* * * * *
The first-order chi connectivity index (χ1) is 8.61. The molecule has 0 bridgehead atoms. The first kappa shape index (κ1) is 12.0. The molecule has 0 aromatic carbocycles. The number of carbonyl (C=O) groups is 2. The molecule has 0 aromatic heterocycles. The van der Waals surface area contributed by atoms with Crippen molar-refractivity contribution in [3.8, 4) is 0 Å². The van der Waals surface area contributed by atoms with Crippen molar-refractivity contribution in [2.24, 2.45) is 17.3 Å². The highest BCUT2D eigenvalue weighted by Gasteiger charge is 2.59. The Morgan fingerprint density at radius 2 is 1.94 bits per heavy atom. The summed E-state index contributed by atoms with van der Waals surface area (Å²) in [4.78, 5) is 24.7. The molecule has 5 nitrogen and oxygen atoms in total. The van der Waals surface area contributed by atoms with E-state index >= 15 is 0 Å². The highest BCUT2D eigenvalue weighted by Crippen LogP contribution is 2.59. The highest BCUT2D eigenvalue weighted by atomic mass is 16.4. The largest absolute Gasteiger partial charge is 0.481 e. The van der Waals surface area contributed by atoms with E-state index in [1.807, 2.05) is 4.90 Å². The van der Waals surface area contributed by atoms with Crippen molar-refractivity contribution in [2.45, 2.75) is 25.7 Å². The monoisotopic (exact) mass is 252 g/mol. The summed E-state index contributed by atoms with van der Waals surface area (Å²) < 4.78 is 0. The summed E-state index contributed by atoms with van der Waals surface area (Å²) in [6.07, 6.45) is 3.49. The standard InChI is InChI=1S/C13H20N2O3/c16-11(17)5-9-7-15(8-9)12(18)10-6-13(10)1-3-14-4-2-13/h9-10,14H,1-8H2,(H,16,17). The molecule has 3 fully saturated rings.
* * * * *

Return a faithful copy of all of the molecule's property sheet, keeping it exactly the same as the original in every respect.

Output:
The first-order chi connectivity index (χ1) is 8.61. The molecule has 0 bridgehead atoms. The first kappa shape index (κ1) is 12.0. The molecule has 0 aromatic carbocycles. The number of carbonyl (C=O) groups is 2. The molecule has 0 aromatic heterocycles. The van der Waals surface area contributed by atoms with Crippen molar-refractivity contribution in [3.8, 4) is 0 Å². The van der Waals surface area contributed by atoms with Crippen molar-refractivity contribution in [2.24, 2.45) is 17.3 Å². The highest BCUT2D eigenvalue weighted by Gasteiger charge is 2.59. The Morgan fingerprint density at radius 2 is 1.94 bits per heavy atom. The summed E-state index contributed by atoms with van der Waals surface area (Å²) in [4.78, 5) is 24.7. The molecule has 5 nitrogen and oxygen atoms in total. The van der Waals surface area contributed by atoms with E-state index >= 15 is 0 Å². The highest BCUT2D eigenvalue weighted by Crippen LogP contribution is 2.59. The highest BCUT2D eigenvalue weighted by atomic mass is 16.4. The largest absolute Gasteiger partial charge is 0.481 e. The van der Waals surface area contributed by atoms with E-state index in [1.807, 2.05) is 4.90 Å². The van der Waals surface area contributed by atoms with Crippen molar-refractivity contribution in [2.45, 2.75) is 25.7 Å². The monoisotopic (exact) mass is 252 g/mol. The summed E-state index contributed by atoms with van der Waals surface area (Å²) < 4.78 is 0. The summed E-state index contributed by atoms with van der Waals surface area (Å²) in [6.07, 6.45) is 3.49. The standard InChI is InChI=1S/C13H20N2O3/c16-11(17)5-9-7-15(8-9)12(18)10-6-13(10)1-3-14-4-2-13/h9-10,14H,1-8H2,(H,16,17). The molecule has 3 fully saturated rings.